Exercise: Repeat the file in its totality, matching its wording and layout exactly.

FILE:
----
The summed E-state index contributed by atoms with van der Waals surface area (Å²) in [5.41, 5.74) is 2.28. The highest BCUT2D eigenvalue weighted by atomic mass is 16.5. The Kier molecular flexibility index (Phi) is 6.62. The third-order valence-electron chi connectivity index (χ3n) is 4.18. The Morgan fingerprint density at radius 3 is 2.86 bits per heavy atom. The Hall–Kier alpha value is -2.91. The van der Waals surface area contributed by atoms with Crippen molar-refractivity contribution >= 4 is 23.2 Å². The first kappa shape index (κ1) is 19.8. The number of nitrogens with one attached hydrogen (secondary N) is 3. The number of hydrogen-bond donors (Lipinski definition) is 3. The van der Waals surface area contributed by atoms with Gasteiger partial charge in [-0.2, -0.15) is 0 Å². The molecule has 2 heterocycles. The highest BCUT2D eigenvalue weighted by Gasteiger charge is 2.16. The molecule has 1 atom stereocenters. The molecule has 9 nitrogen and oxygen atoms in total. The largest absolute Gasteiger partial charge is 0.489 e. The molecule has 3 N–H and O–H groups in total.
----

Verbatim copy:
The summed E-state index contributed by atoms with van der Waals surface area (Å²) in [5.41, 5.74) is 2.28. The highest BCUT2D eigenvalue weighted by atomic mass is 16.5. The Kier molecular flexibility index (Phi) is 6.62. The third-order valence-electron chi connectivity index (χ3n) is 4.18. The Morgan fingerprint density at radius 3 is 2.86 bits per heavy atom. The Hall–Kier alpha value is -2.91. The van der Waals surface area contributed by atoms with Crippen molar-refractivity contribution >= 4 is 23.2 Å². The first kappa shape index (κ1) is 19.8. The number of nitrogens with one attached hydrogen (secondary N) is 3. The number of hydrogen-bond donors (Lipinski definition) is 3. The van der Waals surface area contributed by atoms with Gasteiger partial charge in [-0.2, -0.15) is 0 Å². The molecule has 2 heterocycles. The highest BCUT2D eigenvalue weighted by Gasteiger charge is 2.16. The molecule has 1 atom stereocenters. The molecule has 9 nitrogen and oxygen atoms in total. The largest absolute Gasteiger partial charge is 0.489 e. The molecule has 3 N–H and O–H groups in total.